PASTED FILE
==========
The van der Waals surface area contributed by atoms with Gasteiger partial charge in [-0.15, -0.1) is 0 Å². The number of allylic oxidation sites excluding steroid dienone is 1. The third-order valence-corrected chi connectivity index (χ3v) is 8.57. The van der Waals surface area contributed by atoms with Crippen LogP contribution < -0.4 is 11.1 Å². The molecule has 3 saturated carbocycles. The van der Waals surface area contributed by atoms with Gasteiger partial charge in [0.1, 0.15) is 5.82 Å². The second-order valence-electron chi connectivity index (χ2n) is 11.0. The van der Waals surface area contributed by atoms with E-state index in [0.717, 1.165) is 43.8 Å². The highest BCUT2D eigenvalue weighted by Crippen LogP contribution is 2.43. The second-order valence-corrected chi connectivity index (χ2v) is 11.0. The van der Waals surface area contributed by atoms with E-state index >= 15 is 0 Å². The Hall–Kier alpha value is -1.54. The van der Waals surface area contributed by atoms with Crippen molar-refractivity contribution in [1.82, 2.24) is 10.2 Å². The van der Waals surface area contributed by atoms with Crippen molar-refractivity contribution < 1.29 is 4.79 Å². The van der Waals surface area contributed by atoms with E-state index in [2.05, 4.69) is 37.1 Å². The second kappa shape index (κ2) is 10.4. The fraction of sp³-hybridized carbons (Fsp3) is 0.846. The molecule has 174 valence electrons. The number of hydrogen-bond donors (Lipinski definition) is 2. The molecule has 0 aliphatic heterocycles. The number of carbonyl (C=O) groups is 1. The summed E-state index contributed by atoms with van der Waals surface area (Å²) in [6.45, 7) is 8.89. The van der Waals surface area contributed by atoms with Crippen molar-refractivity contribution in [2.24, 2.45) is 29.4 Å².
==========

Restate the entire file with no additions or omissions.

The van der Waals surface area contributed by atoms with Gasteiger partial charge in [-0.15, -0.1) is 0 Å². The number of allylic oxidation sites excluding steroid dienone is 1. The third-order valence-corrected chi connectivity index (χ3v) is 8.57. The van der Waals surface area contributed by atoms with Crippen LogP contribution < -0.4 is 11.1 Å². The molecule has 3 saturated carbocycles. The van der Waals surface area contributed by atoms with Gasteiger partial charge in [0.1, 0.15) is 5.82 Å². The second-order valence-electron chi connectivity index (χ2n) is 11.0. The van der Waals surface area contributed by atoms with E-state index in [0.717, 1.165) is 43.8 Å². The highest BCUT2D eigenvalue weighted by Crippen LogP contribution is 2.43. The second-order valence-corrected chi connectivity index (χ2v) is 11.0. The van der Waals surface area contributed by atoms with E-state index >= 15 is 0 Å². The Hall–Kier alpha value is -1.54. The van der Waals surface area contributed by atoms with Crippen molar-refractivity contribution in [1.82, 2.24) is 10.2 Å². The van der Waals surface area contributed by atoms with Crippen molar-refractivity contribution < 1.29 is 4.79 Å². The van der Waals surface area contributed by atoms with E-state index in [2.05, 4.69) is 37.1 Å². The second kappa shape index (κ2) is 10.4. The fraction of sp³-hybridized carbons (Fsp3) is 0.846. The molecule has 174 valence electrons. The number of hydrogen-bond donors (Lipinski definition) is 2. The molecule has 0 aliphatic heterocycles. The number of carbonyl (C=O) groups is 1. The summed E-state index contributed by atoms with van der Waals surface area (Å²) in [6.45, 7) is 8.89. The van der Waals surface area contributed by atoms with Crippen molar-refractivity contribution in [2.24, 2.45) is 29.4 Å².